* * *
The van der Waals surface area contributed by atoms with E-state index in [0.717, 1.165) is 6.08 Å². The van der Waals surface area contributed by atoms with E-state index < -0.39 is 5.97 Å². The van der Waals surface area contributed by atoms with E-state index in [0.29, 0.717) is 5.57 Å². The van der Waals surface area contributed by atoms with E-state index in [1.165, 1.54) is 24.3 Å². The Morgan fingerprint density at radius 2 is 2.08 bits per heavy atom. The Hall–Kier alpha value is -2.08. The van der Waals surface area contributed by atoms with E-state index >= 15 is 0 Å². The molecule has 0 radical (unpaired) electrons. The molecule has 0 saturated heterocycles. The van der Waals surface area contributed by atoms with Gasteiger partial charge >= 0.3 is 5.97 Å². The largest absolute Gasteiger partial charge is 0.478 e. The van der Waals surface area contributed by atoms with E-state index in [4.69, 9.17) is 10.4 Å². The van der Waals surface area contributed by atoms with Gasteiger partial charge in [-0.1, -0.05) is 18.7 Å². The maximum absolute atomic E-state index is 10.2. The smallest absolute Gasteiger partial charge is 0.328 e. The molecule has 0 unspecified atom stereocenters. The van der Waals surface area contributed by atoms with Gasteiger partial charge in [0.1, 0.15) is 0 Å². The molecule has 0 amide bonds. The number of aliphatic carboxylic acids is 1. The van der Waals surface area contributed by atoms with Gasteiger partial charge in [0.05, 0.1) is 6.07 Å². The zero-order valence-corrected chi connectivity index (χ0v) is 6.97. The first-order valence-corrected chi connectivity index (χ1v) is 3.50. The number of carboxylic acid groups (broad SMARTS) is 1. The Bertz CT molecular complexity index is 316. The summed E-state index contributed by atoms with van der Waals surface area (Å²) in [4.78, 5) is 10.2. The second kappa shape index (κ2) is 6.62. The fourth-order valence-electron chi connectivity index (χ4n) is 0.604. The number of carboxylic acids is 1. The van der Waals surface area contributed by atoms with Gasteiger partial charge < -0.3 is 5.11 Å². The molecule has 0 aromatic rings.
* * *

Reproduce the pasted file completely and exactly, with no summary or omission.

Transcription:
The van der Waals surface area contributed by atoms with E-state index in [0.717, 1.165) is 6.08 Å². The van der Waals surface area contributed by atoms with E-state index < -0.39 is 5.97 Å². The van der Waals surface area contributed by atoms with E-state index in [0.29, 0.717) is 5.57 Å². The van der Waals surface area contributed by atoms with E-state index in [1.165, 1.54) is 24.3 Å². The Morgan fingerprint density at radius 2 is 2.08 bits per heavy atom. The Hall–Kier alpha value is -2.08. The van der Waals surface area contributed by atoms with E-state index >= 15 is 0 Å². The molecule has 0 radical (unpaired) electrons. The molecule has 0 saturated heterocycles. The van der Waals surface area contributed by atoms with Gasteiger partial charge >= 0.3 is 5.97 Å². The largest absolute Gasteiger partial charge is 0.478 e. The van der Waals surface area contributed by atoms with E-state index in [4.69, 9.17) is 10.4 Å². The van der Waals surface area contributed by atoms with Gasteiger partial charge in [-0.1, -0.05) is 18.7 Å². The maximum absolute atomic E-state index is 10.2. The smallest absolute Gasteiger partial charge is 0.328 e. The molecule has 0 unspecified atom stereocenters. The van der Waals surface area contributed by atoms with Gasteiger partial charge in [0.1, 0.15) is 0 Å². The molecule has 0 amide bonds. The number of aliphatic carboxylic acids is 1. The van der Waals surface area contributed by atoms with Gasteiger partial charge in [0.05, 0.1) is 6.07 Å². The zero-order valence-corrected chi connectivity index (χ0v) is 6.97. The first-order valence-corrected chi connectivity index (χ1v) is 3.50. The number of carboxylic acid groups (broad SMARTS) is 1. The Bertz CT molecular complexity index is 316. The summed E-state index contributed by atoms with van der Waals surface area (Å²) in [4.78, 5) is 10.2. The second kappa shape index (κ2) is 6.62. The fourth-order valence-electron chi connectivity index (χ4n) is 0.604. The number of carboxylic acids is 1. The van der Waals surface area contributed by atoms with Gasteiger partial charge < -0.3 is 5.11 Å². The molecule has 0 aromatic rings.